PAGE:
A Hellecaster Takes a Solo

As one of the "three tenors of guitar" in the band the Hellecasters, John Jorgenson spends much of his time recording with his bandmates, Jerry Donahue

As one of the "three tenors of guitar" in the band the Hellecasters, John Jorgenson spends much of his time recording with his bandmates, Jerry Donahue and Will Ray. His schedule is further filled with his stints as a sideman for Elton John's touring band and as a session musician: he has recorded for Bob Seger, Mary Chapin Carpenter, Willie Nelson, and a long list of others. But Jorgenson managed to find the time to write, arrange, record, and produce a solo album in his home studio. On the album, Emotional Savant, Jorgenson recorded all the tracks except the drums himself.

Jorgenson's studio resides in a Hollywood garage built in 1917 to house a Model T Ford. "I put a sliding glass door in the middle when I decided to transform it into a studio," he says. "One half is used as a storage space and playing room, with cabinets for guitar storage, amps along one wall, and a '50s Hammond B3 and Leslie cabinet nearby. I also keep a Roland pad drum kit set up in this room, for those times when I get a drummer to come over and play a track either into a sequencer or onto one of the ADAT machines.

"The only time I really had a full band in my studio was for the Hellecasters' Hell III CD" Jorgenson says. "Our drummer, Steve Duncan, had a DW kit that was already outfitted with Shure mics, so I just took the lines from the snare, toms, and kick, added the Sennheiser 421s for overheads, and put a Sony condenser mic on the hi-hat. Our bassist, Dennis Belfield, went direct, and Jerry used his Morley JD10 preamp to go direct with his guitar signal. Will Ray and I each played through small amps that were stuck back into the tool room." Although most of the guitar parts were later redone by Jorgenson, Donahue, and Ray in their home studios, this setup allowed the band to get a live feel and good dynamics.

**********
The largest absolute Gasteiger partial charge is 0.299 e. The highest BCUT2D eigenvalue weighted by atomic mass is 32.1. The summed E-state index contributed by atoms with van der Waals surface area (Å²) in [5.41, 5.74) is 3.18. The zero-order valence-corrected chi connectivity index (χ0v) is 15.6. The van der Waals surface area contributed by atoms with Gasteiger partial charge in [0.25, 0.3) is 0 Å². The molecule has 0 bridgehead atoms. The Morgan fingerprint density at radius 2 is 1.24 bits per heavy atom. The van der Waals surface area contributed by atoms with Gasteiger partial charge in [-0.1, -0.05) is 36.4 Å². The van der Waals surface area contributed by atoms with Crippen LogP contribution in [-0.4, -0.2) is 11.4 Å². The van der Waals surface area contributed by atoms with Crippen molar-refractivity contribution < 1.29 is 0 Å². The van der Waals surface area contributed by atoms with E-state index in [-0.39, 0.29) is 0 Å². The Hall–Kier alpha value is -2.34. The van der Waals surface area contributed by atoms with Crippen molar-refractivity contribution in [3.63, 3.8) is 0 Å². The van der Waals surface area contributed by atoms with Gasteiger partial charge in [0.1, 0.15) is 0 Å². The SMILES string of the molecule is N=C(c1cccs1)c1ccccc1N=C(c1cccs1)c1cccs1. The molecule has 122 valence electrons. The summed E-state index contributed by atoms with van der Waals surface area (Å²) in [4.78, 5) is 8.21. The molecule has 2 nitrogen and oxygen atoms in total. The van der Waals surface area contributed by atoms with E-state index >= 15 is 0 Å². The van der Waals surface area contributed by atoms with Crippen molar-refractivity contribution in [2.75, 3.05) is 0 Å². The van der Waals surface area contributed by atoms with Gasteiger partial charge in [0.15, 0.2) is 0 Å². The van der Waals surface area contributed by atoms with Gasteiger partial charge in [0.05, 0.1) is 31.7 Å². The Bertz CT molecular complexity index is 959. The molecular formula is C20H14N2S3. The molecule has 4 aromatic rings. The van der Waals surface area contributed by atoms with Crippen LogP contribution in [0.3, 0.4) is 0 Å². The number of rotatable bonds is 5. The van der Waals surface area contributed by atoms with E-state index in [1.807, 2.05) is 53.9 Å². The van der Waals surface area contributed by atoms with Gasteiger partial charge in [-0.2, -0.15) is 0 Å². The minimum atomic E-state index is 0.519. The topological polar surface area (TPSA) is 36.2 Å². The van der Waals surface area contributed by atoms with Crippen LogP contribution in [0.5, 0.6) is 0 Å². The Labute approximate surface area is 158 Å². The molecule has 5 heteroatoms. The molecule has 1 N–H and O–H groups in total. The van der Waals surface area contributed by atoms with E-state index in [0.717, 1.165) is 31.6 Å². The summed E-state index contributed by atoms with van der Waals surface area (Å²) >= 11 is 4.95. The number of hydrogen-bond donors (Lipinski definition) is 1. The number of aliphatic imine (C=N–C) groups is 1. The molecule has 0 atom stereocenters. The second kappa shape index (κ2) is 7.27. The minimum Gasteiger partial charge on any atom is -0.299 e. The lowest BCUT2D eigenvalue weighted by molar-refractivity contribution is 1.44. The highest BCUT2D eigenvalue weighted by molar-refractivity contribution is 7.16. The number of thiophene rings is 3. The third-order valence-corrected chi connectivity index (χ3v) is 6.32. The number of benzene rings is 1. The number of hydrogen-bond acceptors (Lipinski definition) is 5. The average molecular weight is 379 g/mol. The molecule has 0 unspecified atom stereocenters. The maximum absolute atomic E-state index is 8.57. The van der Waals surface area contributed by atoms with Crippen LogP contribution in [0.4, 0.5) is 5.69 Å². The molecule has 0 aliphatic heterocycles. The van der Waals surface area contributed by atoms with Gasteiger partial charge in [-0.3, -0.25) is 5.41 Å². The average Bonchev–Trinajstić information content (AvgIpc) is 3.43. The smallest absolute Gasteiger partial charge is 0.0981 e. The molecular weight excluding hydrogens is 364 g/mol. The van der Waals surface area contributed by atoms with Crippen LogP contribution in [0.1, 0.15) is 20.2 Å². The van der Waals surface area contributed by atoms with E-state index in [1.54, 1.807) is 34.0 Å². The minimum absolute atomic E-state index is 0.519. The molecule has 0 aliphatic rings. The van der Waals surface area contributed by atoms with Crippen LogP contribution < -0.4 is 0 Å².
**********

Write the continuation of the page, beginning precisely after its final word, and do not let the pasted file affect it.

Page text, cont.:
"For my solo CD, I recorded Greg Morrow playing drums along with my scratch piano and vocals at Chuck Howard's studio in Nashville," Jorgenson says. He took these tracks, recorded on two ADAT tapes, back home to California to start laying down other basic tracks. "Usually I would reduce the drum tracks down to a stereo mix, then I'd rerecord the piano. I brought one ADAT machine into my living room and recorded my Steinway Vertigrand upright. The mic placement was very tricky, as it was difficult to get close to the strings without getting a lot of key or pedal noise-I learned a lot about my piano in the process! I ended up using four mics on it, two AKG C 414s and two Sennheiser 421s. These were placed on either side of the soundboard, so I'd have some flexibility in the mixing process."

Jorgenson also borrowed equipment to help him fulfill his recording requirements. "A friend of mine loaned me two Neve 1066 modules and a Demeter stereo tube mic pre/direct box," he says. "I used these extensively: the Demeter for recording the bass, guitars, and some of the keyboards direct; the Neves for anything that was miked. I also have a Groove Tubes mic pre/EQ, and I use the mic pres in my Mackie board, as well."

Jorgensen also owns countless stompboxes and effect pedals, having been a working guitarist for nearly 30 years. "I'm not shy about using any of the effect pedals in unorthodox ways," Jorgenson says. He will also track a guitar sound on the spot rather than adding the effect later. "Many times, if a particular processed sound is important to the track, I'll record it as it goes to tape. I've found over the years that it's not always easy to get the sound back again later."

For further information, contact Jim Cowan at Pharoah Records; tel. (805) 531-0281; fax (805) 531-0281.